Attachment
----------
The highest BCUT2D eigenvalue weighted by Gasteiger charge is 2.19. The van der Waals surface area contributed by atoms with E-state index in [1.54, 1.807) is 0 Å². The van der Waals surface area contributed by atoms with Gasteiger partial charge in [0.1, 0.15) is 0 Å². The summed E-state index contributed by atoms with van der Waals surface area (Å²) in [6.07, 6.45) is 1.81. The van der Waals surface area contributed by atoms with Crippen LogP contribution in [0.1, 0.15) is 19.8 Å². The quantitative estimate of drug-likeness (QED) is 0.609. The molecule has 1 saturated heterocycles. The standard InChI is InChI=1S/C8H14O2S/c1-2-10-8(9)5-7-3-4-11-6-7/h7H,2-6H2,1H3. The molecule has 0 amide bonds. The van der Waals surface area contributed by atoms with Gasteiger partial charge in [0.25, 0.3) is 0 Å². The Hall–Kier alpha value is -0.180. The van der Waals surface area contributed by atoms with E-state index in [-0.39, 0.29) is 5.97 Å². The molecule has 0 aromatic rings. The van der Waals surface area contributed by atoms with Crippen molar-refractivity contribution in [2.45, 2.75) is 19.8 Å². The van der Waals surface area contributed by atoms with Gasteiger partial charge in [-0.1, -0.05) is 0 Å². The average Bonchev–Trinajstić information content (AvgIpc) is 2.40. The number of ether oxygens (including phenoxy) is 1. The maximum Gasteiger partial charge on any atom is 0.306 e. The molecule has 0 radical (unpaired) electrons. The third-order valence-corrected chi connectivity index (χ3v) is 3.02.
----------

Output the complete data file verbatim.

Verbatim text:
The highest BCUT2D eigenvalue weighted by Gasteiger charge is 2.19. The van der Waals surface area contributed by atoms with E-state index in [1.54, 1.807) is 0 Å². The van der Waals surface area contributed by atoms with Gasteiger partial charge in [0.1, 0.15) is 0 Å². The summed E-state index contributed by atoms with van der Waals surface area (Å²) in [6.07, 6.45) is 1.81. The van der Waals surface area contributed by atoms with Crippen LogP contribution in [0.1, 0.15) is 19.8 Å². The quantitative estimate of drug-likeness (QED) is 0.609. The molecule has 1 saturated heterocycles. The standard InChI is InChI=1S/C8H14O2S/c1-2-10-8(9)5-7-3-4-11-6-7/h7H,2-6H2,1H3. The molecule has 0 amide bonds. The van der Waals surface area contributed by atoms with Gasteiger partial charge in [0.25, 0.3) is 0 Å². The Hall–Kier alpha value is -0.180. The van der Waals surface area contributed by atoms with E-state index in [-0.39, 0.29) is 5.97 Å². The molecule has 0 aromatic rings. The van der Waals surface area contributed by atoms with Crippen molar-refractivity contribution in [2.45, 2.75) is 19.8 Å². The van der Waals surface area contributed by atoms with Gasteiger partial charge in [-0.1, -0.05) is 0 Å². The average Bonchev–Trinajstić information content (AvgIpc) is 2.40. The number of ether oxygens (including phenoxy) is 1. The maximum Gasteiger partial charge on any atom is 0.306 e. The molecule has 0 radical (unpaired) electrons. The third-order valence-corrected chi connectivity index (χ3v) is 3.02.